login attempts, you can enable rate-limiting for the authentication module.
By default, this limits attackers to no more than 3 login attempts every 30s.
Do you want to enable rate-limiting (y/n) y

Then in your browser, load the URL noted above; it will show a QRCode that you can scan into your phone using the Google Authenticator application for iPhone, Android, or Blackberry. If you already have a Google Authenticator token being generated on your phone, you can add a new one and it will display them both (and distinguish them by name).

3. Configuring SSH to use Google Authenticator Module

*) Open the PAM configuration file ‘/etc/pam.d/sshd‘ and add the following line to the top of the file

auth       required     pam_google_authenticator.so

*)Now open the SSH configuration file ‘/etc/ssh/sshd_config‘ and scroll to fine the line that says.

ChallengeResponseAuthentication no  — change it to yes

*)After that restart SSH service to take new changes.

# /etc/init.d/sshd restart

When this is done, try logging into the system via SSH:

% ssh server
Verification code:
Password:
Last login: Tue May 10 11:54:21 2011 from client.example.com

You have to provide the verification code as presented by your phone in order to log in. Even if the password is known, without the verification code, the login will fail. Also note that you will be unable to use this if you use ssh private/public keys as the two are mutually exclusive (key-based logins get a passphrase prompt client-side and never provide a password to the server).

Example –

Note- I am executing this command as a cf user.

[cf@ip-0.0.0.0 ~]$ google-authenticator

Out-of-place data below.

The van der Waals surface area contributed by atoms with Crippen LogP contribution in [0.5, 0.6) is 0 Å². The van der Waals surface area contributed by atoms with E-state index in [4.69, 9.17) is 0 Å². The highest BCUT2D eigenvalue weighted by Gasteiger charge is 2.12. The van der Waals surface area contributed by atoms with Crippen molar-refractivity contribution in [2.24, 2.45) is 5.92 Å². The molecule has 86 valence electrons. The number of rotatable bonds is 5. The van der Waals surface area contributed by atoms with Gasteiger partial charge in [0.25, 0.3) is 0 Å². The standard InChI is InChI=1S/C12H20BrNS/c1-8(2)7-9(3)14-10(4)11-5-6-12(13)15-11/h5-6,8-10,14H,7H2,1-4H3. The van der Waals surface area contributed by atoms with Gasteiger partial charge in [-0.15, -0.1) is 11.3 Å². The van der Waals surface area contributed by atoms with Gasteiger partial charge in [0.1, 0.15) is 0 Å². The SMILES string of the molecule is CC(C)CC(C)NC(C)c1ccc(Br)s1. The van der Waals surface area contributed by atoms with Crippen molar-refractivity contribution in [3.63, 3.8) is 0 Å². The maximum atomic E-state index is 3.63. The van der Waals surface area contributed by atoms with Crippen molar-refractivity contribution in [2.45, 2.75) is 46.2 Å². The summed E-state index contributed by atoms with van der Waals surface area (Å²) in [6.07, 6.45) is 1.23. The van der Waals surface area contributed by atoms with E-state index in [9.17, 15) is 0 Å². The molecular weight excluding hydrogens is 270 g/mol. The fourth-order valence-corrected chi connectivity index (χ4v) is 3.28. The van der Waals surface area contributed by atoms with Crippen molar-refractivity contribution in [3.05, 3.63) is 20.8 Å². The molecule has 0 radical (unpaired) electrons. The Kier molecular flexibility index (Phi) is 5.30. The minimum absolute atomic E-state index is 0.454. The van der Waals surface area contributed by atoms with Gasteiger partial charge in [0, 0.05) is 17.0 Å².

Do you want authentication tokens to be time-based (y/n) y
https://www.g%3Fsecret666666666666
Your new secret key is: XU2ZPOJ7C23CS7DP
Your verification code is 46666
Your emergency scratch codes are:
52455455
98343434
59187878
56787878
79787878

Do you want me to update your “/home/cf/.google_authenticator” file (y/n) y

Do you want to disallow multiple uses of the same authentication
token? This restricts you to one login about every 30s, but it increases
your chances to notice or even prevent man-in-the-middle attacks (y/n) y

By default, tokens are good for 30 seconds and in order to compensate for
possible time-skew between the client and the server, we allow an extra
token before and after the current time. If you experience problems with poor
time synchronization, you can increase the window from its default
size of 1:30min to about 4min. Do you want to do so (y/n) y

If the computer that you are logging into isn’t hardened against brute-force
login attempts, you can enable rate-limiting for the authentication module.
By default, this limits attackers to no more than 3 login attempts every 30s.
Do you want to enable rate-limiting (y/n) y
[cf@ip-0.0.0.0 ~]$

Next time when you will login to the machine.

1. It will ask fot the verification code.
2. Then it will ask for the password.

This is the complete information for setting up the Multifactor authentication (MFA).